Comment 116699

By kevlahan (registered) | Posted March 01, 2016 at 15:21:22

There are very good arguments for why the land in question will increase in value dramatically (more than other land) in the next decade (LRT, GO, serviced waterfront land, influx of new residents, renaissance of Hamilton downtown and North End). This is not the usual situation of land value increasing incrementally.

The funding crisis in CHH and redevelopment of Pier 8 and Barton-Tiffany are two separate issues.

It might seem that selling North End land will solve the CHH funding crisis, but it clearly won't go very far.

At the meeting Councillor Collins claimed that it costs $200k to build a one-bedroom affordable housing unit. Since they want to build 400 units at Barton-Tiffany the $20-$40 million would cover much less than 1/4 to 1/2 the cost (since most units will not be one bedroom). So this doesn't even cover the cost of the new units they want to build, let alone transition costs for residents, remediation costs for the land or ongoing maintenance costs for the CHH housing stock.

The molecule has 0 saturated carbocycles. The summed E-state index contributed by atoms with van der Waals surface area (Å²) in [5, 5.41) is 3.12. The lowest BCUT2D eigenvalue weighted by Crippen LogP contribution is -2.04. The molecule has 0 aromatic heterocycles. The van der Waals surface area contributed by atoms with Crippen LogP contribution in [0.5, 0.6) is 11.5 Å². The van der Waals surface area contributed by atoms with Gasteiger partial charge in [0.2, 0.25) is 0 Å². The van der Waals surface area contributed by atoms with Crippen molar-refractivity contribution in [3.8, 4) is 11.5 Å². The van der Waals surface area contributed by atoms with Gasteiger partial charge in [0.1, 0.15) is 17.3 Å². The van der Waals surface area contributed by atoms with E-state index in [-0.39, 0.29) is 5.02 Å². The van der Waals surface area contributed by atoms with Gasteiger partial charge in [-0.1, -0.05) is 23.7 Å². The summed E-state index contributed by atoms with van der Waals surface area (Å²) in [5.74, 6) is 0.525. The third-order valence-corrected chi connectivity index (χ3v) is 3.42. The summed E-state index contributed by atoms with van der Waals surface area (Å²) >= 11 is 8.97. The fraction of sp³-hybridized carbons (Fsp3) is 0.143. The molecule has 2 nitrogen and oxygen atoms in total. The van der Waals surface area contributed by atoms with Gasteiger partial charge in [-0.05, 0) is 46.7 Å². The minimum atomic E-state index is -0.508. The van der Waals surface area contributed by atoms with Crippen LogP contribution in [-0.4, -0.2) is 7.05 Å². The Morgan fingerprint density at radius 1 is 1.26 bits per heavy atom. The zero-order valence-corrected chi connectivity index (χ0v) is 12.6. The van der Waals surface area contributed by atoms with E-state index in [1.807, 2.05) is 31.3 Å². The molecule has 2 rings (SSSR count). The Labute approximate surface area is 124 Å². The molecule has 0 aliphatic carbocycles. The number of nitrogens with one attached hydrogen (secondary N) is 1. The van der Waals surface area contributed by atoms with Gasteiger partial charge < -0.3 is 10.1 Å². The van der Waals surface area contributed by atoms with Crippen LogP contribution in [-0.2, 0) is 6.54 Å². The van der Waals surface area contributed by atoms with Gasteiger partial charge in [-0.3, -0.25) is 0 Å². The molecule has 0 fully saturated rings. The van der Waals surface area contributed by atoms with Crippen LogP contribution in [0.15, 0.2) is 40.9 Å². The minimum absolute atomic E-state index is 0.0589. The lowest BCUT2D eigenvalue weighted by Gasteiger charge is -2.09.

Another option would be to enact inclusionary zoning and increase densities on Pier 8 to incorporate 15-25% affordable housing into the Pier 8 or other re-developments (Jamesville, 500 MacNab lands).

The consultants admitted this had been successful in Toronto, Mississauga and Halton and other Canadian cities but noted it hadn't been tried yet in Hamilton and probably wouldn't work because of low land values (based on historic transactions in the North End).

Again, they are discounting the probable steep rise in land value even though a Deloitte consultant present at the meeting told me in private that they know the $20-$40 million estimate is low and they won't have a good idea of the value until they put the property on the market. He agreed that the land will rapidly rise in value.

As far as I know, the option of the city leasing the land to developers (instead of selling) or developing the land into a mix of private/affordable themselves or in partnership with a developer was not seriously considered.

It is never a good idea to make long-term, irreversible strategic decisions to solve a short-term funding emergency!

Another factor is that the Federal and Provincial governments have signalled that they are finally willing to get back into the social housing business. This is another reason it would be wrong to make irreversible decisions about valuable city assets right now.

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